Star encouraged the audience to participate in his chatroom after the show by texting “RYAN” to “50505.” He also announced that his new single was going to appear on Good Day New York the next day.
Immediately following the announcements, the percussion and backup guitar instruments prominently interluded into a cover of the Beatles song “I Want You So Bad.” The crowd clapped along to the popular song as Star sang in a falsetto. He ended his segment by swinging the mic, jumping high in the air, and then exiting the stage.
“For a guy I’ve never heard of, he made a good impression,” Vogel said. “I would consider downloading his songs.”
Hauge agreed with Vogel. “I didn’t know of Ryan Star but I thought he did a really good job too.”
A quick intermission gave fans time to buy merchandise from the vendors outside in the lobby and for the stage crew to remove Ryan Star’s instruments and do a soundcheck on David Cook’s guitars.
The theatre house lights grew dim until the audience was seated in complete darkness. Eerie horizontal lights glowed on stage as the crowd’s cheering, clapping and whistling increased in volume as 5 dark figures walked toward center stage. Spotlights pointed at the figures, and David Cook and his band magically appeared.
Cook’s band is made up of himself, 2 backup guitarists, a bassist, and a drummer. His guitarists Neal “The Doctor” Tiemann and Andy Skib are friends from Midwest Kings, his former band he had in Oklahoma before he competed on American Idol.
Cook opened his show segment with “Heroes,” a song from his self-titled debut album. Front-row fans attempt to stand up against the stage, but security guards ask them to stay seated in their chairs. The fans were cooperative and watched the performance from their seats, where they could still see Cook’s plaid button-down shirt and faded jeans from about 10 feet away.
Guitar-playing alternated between members of the band when they played “We’re Only Honest When We’re Sleeping.” Heads from the stage and heads from the crowd bobbed to the sounds of the cymbals on the drum set.
Cook performed songs from both his album and cover songs he performed on the show that made him a celebrity. His own songs such as “Bar-Ba-Sol,” “I Did It For You,” “Mr. Sensitive,” “Life On the Moon,” and “Come Back to Me,” (his single due out this month) had die-hard Cook fans singing along. Cook held out the microphone for the audience to participate in the choruses.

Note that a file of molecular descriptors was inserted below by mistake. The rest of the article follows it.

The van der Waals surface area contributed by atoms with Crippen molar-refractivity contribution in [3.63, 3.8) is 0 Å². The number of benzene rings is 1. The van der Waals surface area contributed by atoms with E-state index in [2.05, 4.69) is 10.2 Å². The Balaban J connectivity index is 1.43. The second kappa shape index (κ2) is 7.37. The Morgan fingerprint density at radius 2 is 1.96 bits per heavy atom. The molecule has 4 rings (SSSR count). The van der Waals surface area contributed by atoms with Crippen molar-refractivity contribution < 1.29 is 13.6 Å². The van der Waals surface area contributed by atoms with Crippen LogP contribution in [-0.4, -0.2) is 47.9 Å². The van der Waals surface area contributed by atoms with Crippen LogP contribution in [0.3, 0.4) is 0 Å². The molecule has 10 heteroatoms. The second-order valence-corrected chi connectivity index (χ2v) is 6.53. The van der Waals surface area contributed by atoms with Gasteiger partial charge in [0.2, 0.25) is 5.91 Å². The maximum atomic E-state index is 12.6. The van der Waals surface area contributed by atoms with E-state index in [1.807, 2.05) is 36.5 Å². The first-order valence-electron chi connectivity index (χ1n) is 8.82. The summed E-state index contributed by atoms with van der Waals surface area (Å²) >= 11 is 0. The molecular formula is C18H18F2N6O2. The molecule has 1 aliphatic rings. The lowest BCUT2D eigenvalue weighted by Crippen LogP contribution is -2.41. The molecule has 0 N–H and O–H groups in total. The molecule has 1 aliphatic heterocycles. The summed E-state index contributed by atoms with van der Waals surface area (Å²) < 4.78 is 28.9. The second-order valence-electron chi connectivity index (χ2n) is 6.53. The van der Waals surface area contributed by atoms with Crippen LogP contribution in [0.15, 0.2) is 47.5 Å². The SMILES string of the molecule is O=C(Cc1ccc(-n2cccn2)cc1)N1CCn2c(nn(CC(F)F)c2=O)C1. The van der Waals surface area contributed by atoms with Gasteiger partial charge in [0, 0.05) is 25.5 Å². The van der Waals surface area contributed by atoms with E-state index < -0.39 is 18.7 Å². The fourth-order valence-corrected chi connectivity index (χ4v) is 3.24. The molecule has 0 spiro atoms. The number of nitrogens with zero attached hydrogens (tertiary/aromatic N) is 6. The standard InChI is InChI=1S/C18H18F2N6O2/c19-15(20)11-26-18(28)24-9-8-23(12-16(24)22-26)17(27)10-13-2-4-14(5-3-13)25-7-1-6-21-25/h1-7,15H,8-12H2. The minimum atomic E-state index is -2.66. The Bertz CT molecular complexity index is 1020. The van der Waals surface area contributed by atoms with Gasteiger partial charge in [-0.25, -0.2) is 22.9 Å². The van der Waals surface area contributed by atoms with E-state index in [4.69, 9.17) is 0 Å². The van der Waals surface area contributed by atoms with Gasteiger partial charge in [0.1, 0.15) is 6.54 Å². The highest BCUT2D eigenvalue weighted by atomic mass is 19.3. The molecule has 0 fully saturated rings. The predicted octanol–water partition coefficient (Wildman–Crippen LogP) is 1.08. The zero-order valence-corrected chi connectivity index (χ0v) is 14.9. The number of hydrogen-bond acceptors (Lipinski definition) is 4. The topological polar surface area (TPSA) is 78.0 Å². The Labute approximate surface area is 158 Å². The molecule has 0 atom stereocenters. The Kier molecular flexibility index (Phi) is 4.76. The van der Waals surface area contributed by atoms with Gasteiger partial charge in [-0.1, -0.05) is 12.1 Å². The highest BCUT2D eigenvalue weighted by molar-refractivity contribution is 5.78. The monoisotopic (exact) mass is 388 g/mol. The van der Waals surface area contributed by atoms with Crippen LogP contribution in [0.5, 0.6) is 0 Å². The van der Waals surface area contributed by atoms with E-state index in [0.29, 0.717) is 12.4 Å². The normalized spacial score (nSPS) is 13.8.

Between sets, Cook interacted with the crowd. A stereotypical female fan screamed “I love you” to Cook while he prepared for a song, in which he replied, “I love you too,” receiving even more screams from fans from that simple reply. He told the crowd that all he had to do to get the crowd to cheer is to tell them “I love you too” and he demonstrated by saying the statement again, and the crowd roared.
“I thought he did a really good job interacting with the crowd,” Hauge said. “I made a sign for him asking him to marry me, and the other side said ‘I love Word Nerds’ and he commented on it.”
Cook saw Hauge’s carefully crafted posterboard and said, “Hey, I love Word Nerds too.” American Idol fanatics know that David Cook enjoys solving word puzzles, which qualified him for the status of being called a “Word Nerd.”
Cook also thanked a fan that threw a bouquet of roses onto the stage. To boost the egos of all the young ladies in the audience, he said to the crowd, “Since Idol the crowds have become way more attractive.”
Cook continued his concert with two cover songs. He sang “The World I Know” by Collective Soul as a solo act, accompanied by swoons from the crowd. Immediately following was “Man in the Box” by Alice in Chains, which fans contributed the sounds for the chorus.
“I was really excited when he covered Man in the Box because it really got the crowd to rock out,” said Hauge.
The final prepared song of the night was Cook’s current single, “Light On.” The audience helped to sing the song, filling up the auditorium with sound. The singing was loud enough to hear without a microphone.
Applause and screaming occurred after the band played the last chord and exited the stage. For nearly 10 minutes, the cheering reached volumes so loud that the band could not ignore it. The drummer came back on the stage to show off his improvisation skills while the crowd kept cheering. The rest of the band appeared and finished off the show with two more cover songs and throwing guitar picks into the crowd for fans to keep as souvenirs.
Hauge grabbed her coat and sign and headed toward the bus back to Marist, content and satisfied with the concert.
“I’ve always wanted to go see David Cook in concert, and it was a dream of mine to get front row seats to it,” said Hauge. “I guess I’m pretty lucky to have both of those dreams come true by only spending $10.”